Food & Drink

Booze for Brunch

The Bloodiest Mary

Booze for Brunch

Kelly O

Hattie's Hat

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Born during the 1920s, the bloody mary began its career as a humble equal-parts mix of tomato juice and vodka. Morphed by time and ingenuity, today's bloody marys range from practical (both Fado and Red Door Alehouse offer self-service bloody-mary buffets, replete with arrays of sauces and accompanying veggies) to the fanciful (Moe Bar features roast beef—infused vodka, while Bottleneck Lounge uses bacon, salami, and cheddar). Whether you're sharing an awkward morning-after breakfast with a total stranger, drinking yourself into brain damage, or simply looking to get your daily fix of veggies, bloody marys remain the perfect brunch treat, a fact I reveled in while tracking down five of Seattle's favorite marys.

At my table at Linda's (707 E Pine St, 325-1220, $6), a young man who had his butt tattooed describes the experience as unexpectedly relaxing, while a pretty girl in a fur hat stares into space. As usual, Linda's is crowded. "People love our bloody marys," the bartender says, "because they're so basic." Indeed, the recipe is simple, but the results are delicious: a mixture of Demitri's prepackaged seasoning, vodka, lemon, and tomato juice poured over ice. Condiments include a lime wedge, a green olive, and a dangling handful of pickled green beans; during brunch, celery salt encrusts the rim.

The bartender at Skylark (3803 Delridge Way SW, 935-2111, $7) begins by hand-muddling ice with two hefty slices of lemon, one chunk of lime, and a single green olive. Next comes a good pour of vodka and the spiced juice mix, which is made in-house every morning. Shards of citrus peels drift and settle in the murk, and a fruity zest corrupts the mary's classic meaty flavor. I glance at my companion and notice the many drops of mary dew, gleaming like teeny rubies, that cling to his whiskers.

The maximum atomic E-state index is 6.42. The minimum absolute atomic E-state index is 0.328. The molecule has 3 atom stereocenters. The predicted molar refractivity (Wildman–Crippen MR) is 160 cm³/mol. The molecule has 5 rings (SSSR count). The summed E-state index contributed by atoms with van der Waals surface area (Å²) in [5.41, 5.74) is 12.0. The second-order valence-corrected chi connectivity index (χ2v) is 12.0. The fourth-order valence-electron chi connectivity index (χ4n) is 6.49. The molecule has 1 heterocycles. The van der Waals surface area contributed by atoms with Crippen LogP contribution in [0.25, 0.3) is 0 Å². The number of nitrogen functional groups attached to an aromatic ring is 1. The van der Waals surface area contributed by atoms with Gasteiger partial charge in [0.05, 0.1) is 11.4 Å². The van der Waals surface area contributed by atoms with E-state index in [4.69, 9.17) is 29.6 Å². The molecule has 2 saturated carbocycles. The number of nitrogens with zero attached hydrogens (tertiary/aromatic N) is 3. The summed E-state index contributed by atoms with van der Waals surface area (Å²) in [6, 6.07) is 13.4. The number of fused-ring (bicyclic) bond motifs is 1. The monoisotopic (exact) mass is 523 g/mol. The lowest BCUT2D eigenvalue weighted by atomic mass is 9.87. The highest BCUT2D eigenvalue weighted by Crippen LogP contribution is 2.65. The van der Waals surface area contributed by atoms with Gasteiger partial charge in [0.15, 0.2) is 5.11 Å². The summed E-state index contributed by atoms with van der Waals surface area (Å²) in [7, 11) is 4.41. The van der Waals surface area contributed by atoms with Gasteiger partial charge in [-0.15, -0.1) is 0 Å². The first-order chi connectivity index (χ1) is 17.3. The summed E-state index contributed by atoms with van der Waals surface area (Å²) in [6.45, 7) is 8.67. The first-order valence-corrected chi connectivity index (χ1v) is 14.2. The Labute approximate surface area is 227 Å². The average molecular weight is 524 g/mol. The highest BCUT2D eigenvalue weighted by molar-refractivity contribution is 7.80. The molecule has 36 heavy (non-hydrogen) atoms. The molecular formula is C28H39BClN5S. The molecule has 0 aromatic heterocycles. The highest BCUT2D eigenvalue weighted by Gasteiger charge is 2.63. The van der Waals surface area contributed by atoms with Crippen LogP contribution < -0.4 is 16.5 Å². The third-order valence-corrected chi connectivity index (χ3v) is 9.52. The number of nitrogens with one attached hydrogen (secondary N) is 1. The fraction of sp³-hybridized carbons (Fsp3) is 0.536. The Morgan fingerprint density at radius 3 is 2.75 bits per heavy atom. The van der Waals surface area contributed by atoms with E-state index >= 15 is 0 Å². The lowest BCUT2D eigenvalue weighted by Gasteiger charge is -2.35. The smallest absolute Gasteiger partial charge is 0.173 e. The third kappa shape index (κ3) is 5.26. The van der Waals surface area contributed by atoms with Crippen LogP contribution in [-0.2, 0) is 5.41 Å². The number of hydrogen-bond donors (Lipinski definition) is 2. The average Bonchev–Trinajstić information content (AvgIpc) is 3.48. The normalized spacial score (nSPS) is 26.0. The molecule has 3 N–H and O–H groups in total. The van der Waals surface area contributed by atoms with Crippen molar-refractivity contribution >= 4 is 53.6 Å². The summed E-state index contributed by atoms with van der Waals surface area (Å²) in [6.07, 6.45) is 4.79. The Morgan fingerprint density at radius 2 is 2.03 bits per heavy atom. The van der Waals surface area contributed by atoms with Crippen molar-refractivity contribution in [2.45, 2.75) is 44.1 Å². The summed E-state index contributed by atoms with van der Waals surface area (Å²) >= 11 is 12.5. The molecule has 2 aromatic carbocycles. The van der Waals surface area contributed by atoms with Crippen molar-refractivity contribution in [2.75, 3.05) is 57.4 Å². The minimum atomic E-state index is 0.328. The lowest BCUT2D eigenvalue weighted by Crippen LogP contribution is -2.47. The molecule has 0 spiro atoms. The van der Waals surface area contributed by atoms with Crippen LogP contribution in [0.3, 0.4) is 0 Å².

At Smarty Pants (6017 Airport Way S, 762-4777, $6), each mary is made from scratch. The bartender starts with ice-muddled lime and vodka, then patiently adds horseradish, celery salt, black pepper, V8, hot sauce, and Worcestershire. Just beneath the bloody mary's surface, a fat green pepperoncini, shriveled and dead, floats suddenly toward me. Every sip is crisp and salty, and the fresh spices build a pleasant heat without being overbearing.

The bloody mary recipe of Cafe Venus and Mars Bar (609 Eastlake Ave E, 624-4516, $6) is detailed and intimate, and begins with a house-made gazpacho soup, prepared from scratch. Absolut Vodka Peppar brings a kick, and crumbling loads of horseradish sink slowly to the glass's bottom, clogging my straw every time I sip. The cocktail comes adorned with green olives, lime, and house-made sweet-pickled green beans. The effects are wonderfully glaring: the shock and strength of the first taste makes me cough, and by the drink's end, a band of thick and peppery heat enwraps the back of my throat.

For my final bloody mary, I visit the Ballard mainstay Hattie's Hat (5231 Ballard Ave NW, 784-0175, $6) at midday, and a torpid song—acoustic, long, and embedded with shrieking harmonies—sets a tone of solemnity. A server cusses, then burps, as she walks past, and a man announces with a mirthless smile that today is his birthday. Thrillingly, the bloody mary I'm served at Hattie's is easily the best in town: Its spices, delightfully snappy, present a perfect combination of horseradish and Worcestershire, and the tomato juice is rich and thickly weighted, like folds of red velvet.

editor@thestranger.com

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